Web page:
MRI technology has come a long way since its inception in the early 1970s. Magnetic resonance imaging, or MRI, is a medical diagnostic procedure that uses a strong magnetic field and radiofrequency pulses to produce images of the body. The first MRI scanner was built by Dr. Raymond Damadian in 1971, and it took nearly a decade for the technology to be refined enough for widespread use. Despite these early challenges, it has become an invaluable tool in modern medicine, providing physicians with detailed images of internal organs and tissues without the need for surgery or radiation, with companies such as Excedr leading the way with the technology.
How MRI Works
It works by detecting the natural energy emitted from hydrogen atoms in different body tissues. These hydrogen atoms have a nucleus with a single positive charge and a single unpaired electron spinning around that charge. When placed into an external magnetic field, the nucleus of these hydrogen atoms will align itself according to that field’s polarity, just as a compass needle is drawn to the Earth’s North Pole. When the body is placed into a strong magnetic field, these hydrogen nuclei are polarized and spin at their resonance frequency.
The nuclei of these atoms will also be slightly affected by radio waves transmitted through the body. When these radio waves are turned off and the nuclei return to their normal state, they give off a radio frequency signal detected by an array of receiver coils and transmitted into real-time images. This process will be repeated for different angles of the body, which results in three-dimensional images of the organs and tissues inside the patient’s body.
History of MRI Technology
The first image from an MRI scanner was produced in 1977, just a short time after the first commercial scanners were made available to hospitals and clinics. Then, in 1982, Damadian published results showing that tumors could be detected earlier using the technology. Still, it would take several more years before larger studies confirmed his findings. After that, MRI technology continued to make strides, eventually culminating in the first full-body 3D scan in 1998.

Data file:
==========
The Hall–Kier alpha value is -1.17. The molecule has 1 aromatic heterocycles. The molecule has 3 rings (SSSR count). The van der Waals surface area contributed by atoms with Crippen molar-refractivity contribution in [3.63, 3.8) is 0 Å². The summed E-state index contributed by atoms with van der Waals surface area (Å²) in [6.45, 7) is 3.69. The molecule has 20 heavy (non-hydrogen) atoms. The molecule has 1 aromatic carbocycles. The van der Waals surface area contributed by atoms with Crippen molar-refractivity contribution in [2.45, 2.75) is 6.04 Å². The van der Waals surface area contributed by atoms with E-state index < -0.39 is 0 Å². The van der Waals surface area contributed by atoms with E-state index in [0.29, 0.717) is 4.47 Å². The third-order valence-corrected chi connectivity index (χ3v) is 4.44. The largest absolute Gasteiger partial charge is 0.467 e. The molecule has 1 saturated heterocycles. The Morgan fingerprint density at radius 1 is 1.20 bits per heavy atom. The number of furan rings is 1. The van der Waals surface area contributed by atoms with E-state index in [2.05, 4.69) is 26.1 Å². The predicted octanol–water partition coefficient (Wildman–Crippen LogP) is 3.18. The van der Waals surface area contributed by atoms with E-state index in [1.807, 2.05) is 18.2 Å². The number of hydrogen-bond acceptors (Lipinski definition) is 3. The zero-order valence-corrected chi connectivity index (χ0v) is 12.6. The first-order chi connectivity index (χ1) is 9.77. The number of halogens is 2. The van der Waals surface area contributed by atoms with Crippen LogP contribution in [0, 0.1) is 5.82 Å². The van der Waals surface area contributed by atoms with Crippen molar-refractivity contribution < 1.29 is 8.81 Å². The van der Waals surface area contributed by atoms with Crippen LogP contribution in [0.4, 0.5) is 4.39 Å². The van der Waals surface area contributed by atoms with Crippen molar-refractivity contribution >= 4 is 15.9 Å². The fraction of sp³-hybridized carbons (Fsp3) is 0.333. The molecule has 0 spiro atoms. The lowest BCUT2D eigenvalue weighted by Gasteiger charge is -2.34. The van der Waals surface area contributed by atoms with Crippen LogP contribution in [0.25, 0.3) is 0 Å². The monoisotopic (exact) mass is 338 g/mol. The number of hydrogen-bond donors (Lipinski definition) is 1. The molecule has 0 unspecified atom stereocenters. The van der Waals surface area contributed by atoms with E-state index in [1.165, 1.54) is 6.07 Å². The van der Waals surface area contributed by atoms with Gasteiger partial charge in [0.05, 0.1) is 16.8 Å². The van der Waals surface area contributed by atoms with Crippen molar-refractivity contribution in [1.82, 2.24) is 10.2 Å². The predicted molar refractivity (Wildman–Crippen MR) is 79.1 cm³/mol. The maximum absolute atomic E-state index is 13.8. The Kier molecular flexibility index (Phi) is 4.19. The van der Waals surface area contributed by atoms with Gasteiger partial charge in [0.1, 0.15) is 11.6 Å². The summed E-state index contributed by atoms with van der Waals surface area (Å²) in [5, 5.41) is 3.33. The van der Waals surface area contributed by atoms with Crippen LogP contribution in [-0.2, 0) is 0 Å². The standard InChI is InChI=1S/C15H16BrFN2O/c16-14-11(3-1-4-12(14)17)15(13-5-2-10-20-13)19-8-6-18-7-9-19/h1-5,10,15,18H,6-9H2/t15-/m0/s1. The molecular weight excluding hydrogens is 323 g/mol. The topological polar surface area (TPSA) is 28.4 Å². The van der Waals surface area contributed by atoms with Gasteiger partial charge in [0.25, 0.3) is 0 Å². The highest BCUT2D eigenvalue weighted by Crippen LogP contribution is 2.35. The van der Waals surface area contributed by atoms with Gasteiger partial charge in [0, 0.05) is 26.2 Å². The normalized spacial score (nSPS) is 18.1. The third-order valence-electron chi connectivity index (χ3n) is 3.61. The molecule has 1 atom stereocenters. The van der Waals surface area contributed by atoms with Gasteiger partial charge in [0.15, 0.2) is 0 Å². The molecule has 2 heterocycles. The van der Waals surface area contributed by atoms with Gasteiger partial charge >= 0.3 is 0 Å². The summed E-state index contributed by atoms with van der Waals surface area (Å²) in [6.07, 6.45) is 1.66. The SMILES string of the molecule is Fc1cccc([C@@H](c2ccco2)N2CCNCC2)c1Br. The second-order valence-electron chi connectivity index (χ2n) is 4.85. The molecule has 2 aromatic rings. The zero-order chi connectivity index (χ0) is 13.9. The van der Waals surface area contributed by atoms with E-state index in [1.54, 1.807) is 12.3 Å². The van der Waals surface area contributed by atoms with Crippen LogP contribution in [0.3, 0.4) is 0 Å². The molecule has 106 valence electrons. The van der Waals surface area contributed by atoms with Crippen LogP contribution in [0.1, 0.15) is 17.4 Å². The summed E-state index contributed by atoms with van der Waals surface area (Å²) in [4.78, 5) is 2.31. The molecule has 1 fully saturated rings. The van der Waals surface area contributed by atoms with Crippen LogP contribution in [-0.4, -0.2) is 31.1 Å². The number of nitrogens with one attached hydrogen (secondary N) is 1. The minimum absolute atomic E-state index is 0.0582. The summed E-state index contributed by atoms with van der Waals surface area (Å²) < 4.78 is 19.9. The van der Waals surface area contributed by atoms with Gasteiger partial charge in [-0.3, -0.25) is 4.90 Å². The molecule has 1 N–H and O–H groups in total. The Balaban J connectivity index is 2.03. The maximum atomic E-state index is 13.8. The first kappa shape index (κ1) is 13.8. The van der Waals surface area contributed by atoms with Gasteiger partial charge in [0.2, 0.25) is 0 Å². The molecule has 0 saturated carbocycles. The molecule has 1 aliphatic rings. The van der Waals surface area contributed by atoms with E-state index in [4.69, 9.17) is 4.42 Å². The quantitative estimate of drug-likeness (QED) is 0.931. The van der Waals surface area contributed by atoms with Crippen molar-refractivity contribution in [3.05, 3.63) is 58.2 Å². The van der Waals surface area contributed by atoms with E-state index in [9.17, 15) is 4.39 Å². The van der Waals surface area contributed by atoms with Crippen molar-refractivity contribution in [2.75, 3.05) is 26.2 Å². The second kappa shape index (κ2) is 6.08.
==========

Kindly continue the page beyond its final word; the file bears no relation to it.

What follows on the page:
Commercial Market Implementation
The prototype of an MRI machine was built at New York University Medical Center by Dr. Damadian and his colleagues in 1971. Still, it would take until 1977 before the first commercial MRI scanner would be available to physicians. Many technical difficulties had to be overcome before this could happen, but the introduction of higher-strength permanent magnets made it possible by enhancing image quality and resolution. It was still several years before other companies started producing their versions of the technology at an affordable price for hospitals and clinics worldwide. Still, today several companies have a significant market share in the MRI scanning industry, including GE Healthcare and Hitachi.
What MRI Can Be Used To Diagnose
MRI can be used to examine almost any part of the body, including organs, soft tissues, and bones. The most common types of scans that are performed today include:
- T1-weighted images, which provide information about the structure of different tissues.
- T2-weighted images, which give physicians an idea about how healthy those tissues are.
- Diffusion imaging, which can highlight specific structures with impaired blood flow.